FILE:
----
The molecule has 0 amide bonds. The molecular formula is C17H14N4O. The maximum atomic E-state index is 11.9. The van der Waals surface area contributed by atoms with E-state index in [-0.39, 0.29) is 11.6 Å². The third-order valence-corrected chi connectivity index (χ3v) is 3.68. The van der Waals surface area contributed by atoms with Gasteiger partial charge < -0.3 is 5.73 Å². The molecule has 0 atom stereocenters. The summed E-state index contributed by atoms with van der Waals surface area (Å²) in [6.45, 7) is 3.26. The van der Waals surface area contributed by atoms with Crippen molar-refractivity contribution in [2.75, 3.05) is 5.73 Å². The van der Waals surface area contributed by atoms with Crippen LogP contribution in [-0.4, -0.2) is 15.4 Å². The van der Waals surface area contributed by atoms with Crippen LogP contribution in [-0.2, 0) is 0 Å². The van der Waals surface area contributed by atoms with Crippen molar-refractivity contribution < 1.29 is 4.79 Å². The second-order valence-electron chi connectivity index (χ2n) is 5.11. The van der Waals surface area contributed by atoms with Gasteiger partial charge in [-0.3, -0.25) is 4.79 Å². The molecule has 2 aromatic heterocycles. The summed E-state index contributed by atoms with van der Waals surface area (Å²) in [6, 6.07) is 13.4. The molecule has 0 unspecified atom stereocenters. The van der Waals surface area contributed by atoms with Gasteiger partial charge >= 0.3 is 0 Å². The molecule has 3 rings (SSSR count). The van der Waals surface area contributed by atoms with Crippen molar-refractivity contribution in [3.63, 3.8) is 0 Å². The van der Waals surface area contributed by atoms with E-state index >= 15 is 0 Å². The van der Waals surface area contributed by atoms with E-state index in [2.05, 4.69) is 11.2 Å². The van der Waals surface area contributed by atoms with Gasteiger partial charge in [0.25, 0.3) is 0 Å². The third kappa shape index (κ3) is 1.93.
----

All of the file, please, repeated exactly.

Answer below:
The molecule has 0 amide bonds. The molecular formula is C17H14N4O. The maximum atomic E-state index is 11.9. The van der Waals surface area contributed by atoms with E-state index in [-0.39, 0.29) is 11.6 Å². The third-order valence-corrected chi connectivity index (χ3v) is 3.68. The van der Waals surface area contributed by atoms with Gasteiger partial charge < -0.3 is 5.73 Å². The molecule has 0 atom stereocenters. The summed E-state index contributed by atoms with van der Waals surface area (Å²) in [6.45, 7) is 3.26. The van der Waals surface area contributed by atoms with Crippen molar-refractivity contribution in [2.75, 3.05) is 5.73 Å². The van der Waals surface area contributed by atoms with Crippen LogP contribution in [-0.4, -0.2) is 15.4 Å². The van der Waals surface area contributed by atoms with Crippen LogP contribution in [-0.2, 0) is 0 Å². The van der Waals surface area contributed by atoms with Crippen molar-refractivity contribution < 1.29 is 4.79 Å². The second-order valence-electron chi connectivity index (χ2n) is 5.11. The van der Waals surface area contributed by atoms with Gasteiger partial charge in [-0.3, -0.25) is 4.79 Å². The molecule has 2 aromatic heterocycles. The summed E-state index contributed by atoms with van der Waals surface area (Å²) in [6, 6.07) is 13.4. The molecule has 0 unspecified atom stereocenters. The van der Waals surface area contributed by atoms with Gasteiger partial charge >= 0.3 is 0 Å². The molecule has 3 rings (SSSR count). The van der Waals surface area contributed by atoms with Crippen molar-refractivity contribution in [3.63, 3.8) is 0 Å². The van der Waals surface area contributed by atoms with E-state index >= 15 is 0 Å². The van der Waals surface area contributed by atoms with E-state index in [2.05, 4.69) is 11.2 Å². The van der Waals surface area contributed by atoms with Gasteiger partial charge in [0.25, 0.3) is 0 Å². The third kappa shape index (κ3) is 1.93.